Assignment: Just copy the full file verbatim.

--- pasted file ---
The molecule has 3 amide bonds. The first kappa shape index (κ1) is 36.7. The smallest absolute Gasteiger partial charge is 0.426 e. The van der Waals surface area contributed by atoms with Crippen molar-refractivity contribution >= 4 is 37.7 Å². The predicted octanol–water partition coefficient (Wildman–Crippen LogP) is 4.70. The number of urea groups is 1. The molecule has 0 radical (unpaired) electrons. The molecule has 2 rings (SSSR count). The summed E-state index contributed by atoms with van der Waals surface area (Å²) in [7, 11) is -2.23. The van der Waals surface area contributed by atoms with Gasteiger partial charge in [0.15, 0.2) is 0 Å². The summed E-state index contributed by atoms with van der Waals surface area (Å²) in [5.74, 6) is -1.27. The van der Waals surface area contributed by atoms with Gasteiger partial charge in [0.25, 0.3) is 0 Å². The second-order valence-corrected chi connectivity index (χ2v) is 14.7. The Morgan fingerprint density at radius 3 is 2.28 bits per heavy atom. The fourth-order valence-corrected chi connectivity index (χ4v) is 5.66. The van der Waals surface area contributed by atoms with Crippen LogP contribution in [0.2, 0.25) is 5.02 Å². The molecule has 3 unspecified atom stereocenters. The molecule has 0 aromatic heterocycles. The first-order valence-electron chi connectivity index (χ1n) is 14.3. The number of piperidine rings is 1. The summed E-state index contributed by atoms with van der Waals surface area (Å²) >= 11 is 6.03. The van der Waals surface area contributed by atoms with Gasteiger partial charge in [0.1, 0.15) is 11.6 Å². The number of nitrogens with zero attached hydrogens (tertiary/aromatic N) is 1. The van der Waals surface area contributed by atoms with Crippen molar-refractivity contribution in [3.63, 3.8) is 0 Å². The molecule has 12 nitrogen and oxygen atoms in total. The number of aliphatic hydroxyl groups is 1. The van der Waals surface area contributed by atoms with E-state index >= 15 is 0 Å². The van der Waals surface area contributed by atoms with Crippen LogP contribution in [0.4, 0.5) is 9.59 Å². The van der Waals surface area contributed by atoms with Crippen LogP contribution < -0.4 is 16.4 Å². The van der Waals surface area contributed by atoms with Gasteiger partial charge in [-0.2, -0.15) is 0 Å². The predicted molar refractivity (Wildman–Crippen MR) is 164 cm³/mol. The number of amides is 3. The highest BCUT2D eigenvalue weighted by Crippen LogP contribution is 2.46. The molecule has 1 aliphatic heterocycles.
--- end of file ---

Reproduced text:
The molecule has 3 amide bonds. The first kappa shape index (κ1) is 36.7. The smallest absolute Gasteiger partial charge is 0.426 e. The van der Waals surface area contributed by atoms with Crippen molar-refractivity contribution >= 4 is 37.7 Å². The predicted octanol–water partition coefficient (Wildman–Crippen LogP) is 4.70. The number of urea groups is 1. The molecule has 0 radical (unpaired) electrons. The molecule has 2 rings (SSSR count). The summed E-state index contributed by atoms with van der Waals surface area (Å²) in [7, 11) is -2.23. The van der Waals surface area contributed by atoms with Gasteiger partial charge in [0.15, 0.2) is 0 Å². The summed E-state index contributed by atoms with van der Waals surface area (Å²) in [5.74, 6) is -1.27. The van der Waals surface area contributed by atoms with Gasteiger partial charge in [0.25, 0.3) is 0 Å². The second-order valence-corrected chi connectivity index (χ2v) is 14.7. The Morgan fingerprint density at radius 3 is 2.28 bits per heavy atom. The fourth-order valence-corrected chi connectivity index (χ4v) is 5.66. The van der Waals surface area contributed by atoms with Crippen LogP contribution in [0.2, 0.25) is 5.02 Å². The molecule has 3 unspecified atom stereocenters. The molecule has 0 aromatic heterocycles. The first-order valence-electron chi connectivity index (χ1n) is 14.3. The number of piperidine rings is 1. The summed E-state index contributed by atoms with van der Waals surface area (Å²) >= 11 is 6.03. The van der Waals surface area contributed by atoms with Gasteiger partial charge in [0.1, 0.15) is 11.6 Å². The number of nitrogens with zero attached hydrogens (tertiary/aromatic N) is 1. The van der Waals surface area contributed by atoms with Crippen molar-refractivity contribution in [3.63, 3.8) is 0 Å². The molecule has 12 nitrogen and oxygen atoms in total. The number of aliphatic hydroxyl groups is 1. The van der Waals surface area contributed by atoms with E-state index >= 15 is 0 Å². The van der Waals surface area contributed by atoms with Crippen LogP contribution in [0.4, 0.5) is 9.59 Å². The van der Waals surface area contributed by atoms with Crippen LogP contribution < -0.4 is 16.4 Å². The van der Waals surface area contributed by atoms with Gasteiger partial charge in [-0.2, -0.15) is 0 Å². The predicted molar refractivity (Wildman–Crippen MR) is 164 cm³/mol. The number of amides is 3. The highest BCUT2D eigenvalue weighted by Crippen LogP contribution is 2.46. The molecule has 1 aliphatic heterocycles.